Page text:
Field Recording in Laos
I’ve recently returned to Australia from a trip to Laos with the intention of collecting sounds, hiking through the jungle and drinking beers.
Despite the fact that there are so many portable/handheld recorders on the market I decided to get creative with the equipment I already have. With the help of some super glue and half a glass of creativity I managed to create an alien looking portable sound recorder.
The portable sound recording rig consists of the following equipment:
Sound Devices Mix-Pre 6
Manfrotto Desk Top Tripod
Rode Stereo Bar
Sennheiser MKH 8020 Stereo Pair
Rode Dead Kittens
Despite getting some weird looks and multiple questions at airport security this rig is ideal for recording high quality ambiences when your main rig is out of the question.
Our first destination was Vientiane, the capital of Laos. With a small population (relative to our cities such as Phnom Penh and Ho Chi Minh) Vientiane is a peaceful city unique streetscape atmospheres. Plenty of mopeds and scooters flying through the streets as well as brand new SUV’s with modernization rapidly encroaching.
Moving north our next destination was Vang Vieng, notorious for tubing prior to the government shutting this tourist attraction down. As with any spot that is popular with tourists in the world there is serenity to be found. Waking up at 5am we hired bikes and rode through the mountains to some rural villages capturing sounds of rural highways, mountain crickets and village walla.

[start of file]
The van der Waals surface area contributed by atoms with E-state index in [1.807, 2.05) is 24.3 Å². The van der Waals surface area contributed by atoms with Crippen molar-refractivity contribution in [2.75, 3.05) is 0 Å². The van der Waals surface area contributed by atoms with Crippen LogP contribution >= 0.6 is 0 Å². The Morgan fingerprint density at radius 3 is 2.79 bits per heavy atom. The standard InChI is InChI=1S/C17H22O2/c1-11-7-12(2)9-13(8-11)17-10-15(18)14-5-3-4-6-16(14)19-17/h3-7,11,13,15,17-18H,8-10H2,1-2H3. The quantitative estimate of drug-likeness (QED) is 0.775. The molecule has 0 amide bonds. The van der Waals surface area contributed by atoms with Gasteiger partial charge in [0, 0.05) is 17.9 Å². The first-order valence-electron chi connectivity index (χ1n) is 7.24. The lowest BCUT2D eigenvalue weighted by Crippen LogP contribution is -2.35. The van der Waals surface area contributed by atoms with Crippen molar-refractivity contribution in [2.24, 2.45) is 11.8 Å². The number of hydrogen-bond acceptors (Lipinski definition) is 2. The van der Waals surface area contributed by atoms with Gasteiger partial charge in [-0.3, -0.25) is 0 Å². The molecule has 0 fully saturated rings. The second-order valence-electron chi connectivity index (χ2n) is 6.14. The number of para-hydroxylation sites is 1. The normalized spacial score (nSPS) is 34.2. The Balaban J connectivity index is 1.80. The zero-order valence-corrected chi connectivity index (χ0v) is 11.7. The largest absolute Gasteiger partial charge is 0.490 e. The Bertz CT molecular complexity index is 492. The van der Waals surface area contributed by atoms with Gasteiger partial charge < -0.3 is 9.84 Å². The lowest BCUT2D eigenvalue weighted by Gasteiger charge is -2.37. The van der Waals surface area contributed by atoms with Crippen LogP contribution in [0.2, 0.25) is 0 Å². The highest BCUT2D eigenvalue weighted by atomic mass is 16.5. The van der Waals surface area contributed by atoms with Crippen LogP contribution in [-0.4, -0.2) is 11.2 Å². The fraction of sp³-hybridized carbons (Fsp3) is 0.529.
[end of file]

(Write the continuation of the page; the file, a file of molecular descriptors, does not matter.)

Luang Prabang gets alot of attention when it comes to tourist (justified in my opinion). With excellent food along the Mekong Delta, night markets that run for hundreds of meters & waterfalls continuously creating a cacophony of white noise.
One thing that isn’t written about in Lonely Planet, Trip Advisor or Travel Fish is that the circadian rhythm of the Laotian rooster is completely out of order. Instead of waking up at the crack of dawn and crowing once Laotian roosters wake up at 4am and crow until they go to sleep. It definitely made for some interesting sound recording.
Once again moving north (ever so close to the Laos/China border) we depart on our final adventure, a 4 day hike to the rural villages of the Akha people. The Akha are an indigenous hill tribe who live in small villages at higher elevations in the mountains of Thailand, Myanmar, Laos, and Yunnan Province in China moving to these areas in the early 20th century. Apart from medicine the Akha are completely self sufficient growing their own rice, farming their own chickens & pigs and sourcing water from mountain streams.
Click here to download a free sample pack.
10 files - 10 minutes - 24 bit - 48khz